An NHS hospital trust which is losing more than £1m a week is set to be taken over by a Government appointed administrator with the power to sack staff and cut services as part of a radical restructuring programme.
In a controversial move, the Health Secretary Andrew Lansley has written to the board of the South London Healthcare Trust warning them he intends to trigger an "unsustainable providers regime".
The move means the trust, which runs the Queen Mary Hospital in Sidcup, the Queen Elizabeth Hospital in Woolwich and the Princess Royal Hospital in Bromley will be taken over by a "special administrator" with wide ranging powers to cut costs.
It is the first time that the powers have ever been used and are likely to result in significant reductions in staff and services which the Department of Health admits will be "unsettling".
However sources said that debts at the trust had risen to "unsustainable" levels due in part to two large PFI deals which costs the trust £61m in interest payments a year. The move comes just a few days after the trust’s chief executive Dr Chris Streather announced he was stepping down.
In his letter to the Trust, Mr Lansley said: "A central objective for all providers is to ensure they deliver high quality services to patients that are clinically and financially sustainable for the long term.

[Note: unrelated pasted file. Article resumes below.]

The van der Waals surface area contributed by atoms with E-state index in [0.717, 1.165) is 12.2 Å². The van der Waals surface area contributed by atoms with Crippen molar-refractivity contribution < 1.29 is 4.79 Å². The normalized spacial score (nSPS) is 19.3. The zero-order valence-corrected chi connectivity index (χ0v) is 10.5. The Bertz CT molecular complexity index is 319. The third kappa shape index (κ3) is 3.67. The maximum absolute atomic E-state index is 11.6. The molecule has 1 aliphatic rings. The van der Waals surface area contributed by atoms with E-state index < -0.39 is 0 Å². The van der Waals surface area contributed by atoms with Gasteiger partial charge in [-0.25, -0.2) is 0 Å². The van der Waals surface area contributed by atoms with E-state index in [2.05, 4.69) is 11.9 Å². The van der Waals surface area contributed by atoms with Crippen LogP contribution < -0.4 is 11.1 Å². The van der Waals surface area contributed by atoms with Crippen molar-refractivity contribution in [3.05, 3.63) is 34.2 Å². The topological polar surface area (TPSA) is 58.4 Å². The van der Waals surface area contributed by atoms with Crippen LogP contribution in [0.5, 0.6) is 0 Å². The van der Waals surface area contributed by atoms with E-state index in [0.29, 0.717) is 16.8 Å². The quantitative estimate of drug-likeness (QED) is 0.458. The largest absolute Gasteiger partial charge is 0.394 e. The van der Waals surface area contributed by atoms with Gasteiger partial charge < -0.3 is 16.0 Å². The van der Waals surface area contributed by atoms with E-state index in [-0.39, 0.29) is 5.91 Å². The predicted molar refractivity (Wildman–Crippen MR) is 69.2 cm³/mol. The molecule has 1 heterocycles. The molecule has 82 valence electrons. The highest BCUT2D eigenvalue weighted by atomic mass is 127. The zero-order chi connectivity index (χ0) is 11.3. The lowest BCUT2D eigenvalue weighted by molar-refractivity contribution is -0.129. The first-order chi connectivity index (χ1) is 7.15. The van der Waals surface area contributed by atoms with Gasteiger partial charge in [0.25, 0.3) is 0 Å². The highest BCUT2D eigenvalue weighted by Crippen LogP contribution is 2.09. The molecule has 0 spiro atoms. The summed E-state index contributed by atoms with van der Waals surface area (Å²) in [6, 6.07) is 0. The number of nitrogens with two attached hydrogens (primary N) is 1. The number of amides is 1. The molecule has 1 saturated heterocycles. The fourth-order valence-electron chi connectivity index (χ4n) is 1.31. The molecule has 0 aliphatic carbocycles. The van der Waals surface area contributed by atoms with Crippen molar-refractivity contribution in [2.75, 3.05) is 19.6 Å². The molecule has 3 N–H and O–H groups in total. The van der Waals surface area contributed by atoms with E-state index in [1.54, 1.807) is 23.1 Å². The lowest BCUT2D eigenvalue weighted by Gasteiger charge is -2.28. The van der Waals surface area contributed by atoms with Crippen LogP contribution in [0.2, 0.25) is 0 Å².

"I recognise that South London Healthcare NHS Trust faces deep and longstanding challenges [but] there must be a point when these problems, however they have arisen, are tackled.
"I appreciate that any decision to use these powers will be unsettling for staff, but I want to stress that the powers are being considered now so that patients in South-east London have hospital services that have a sustainable future." However, the move is likely to trigger anger from the hospital management who argue they have made significant progress in dealing with its problems.
Earlier this year it was shortlisted for an award for its quality of care, management and innovation. It was the only trust in London to be named and the only one that isn’t a foundation trust.
It was praised for its significant improvements to the quality of patient care and the management of complex service changes within the context of "very challenging circumstances" that it has been working in.
However the trust had outstanding debts of £69m at the start of the financial year.
A spokesman for South London Healthcare said it had entered into talks with the Department of Health and NHS London "on the best future for the trust".
"Our priority, and that of others involved, is to make sure that our long-standing and well-known financial issues are resolved," he said.
"Our staff have worked hard for patients and in spite of significant financial issues, we are extremely proud that we now have among the lowest mortality and infection rates in the country.
"We expect these discussions to come to a conclusion in the second week in July, when a decision will be taken by the secretary of state. In the meantime, we can reassure local patients and the public that our staff will continue to provide services as normal."
Professor Chris Ham, chief executive of the Kings Fund – a leading health think tank – said the move was a sign of things to come.
He said a special administrator would look at a wider range of options, including splitting up the trust’s services and "disposing of them to other providers".
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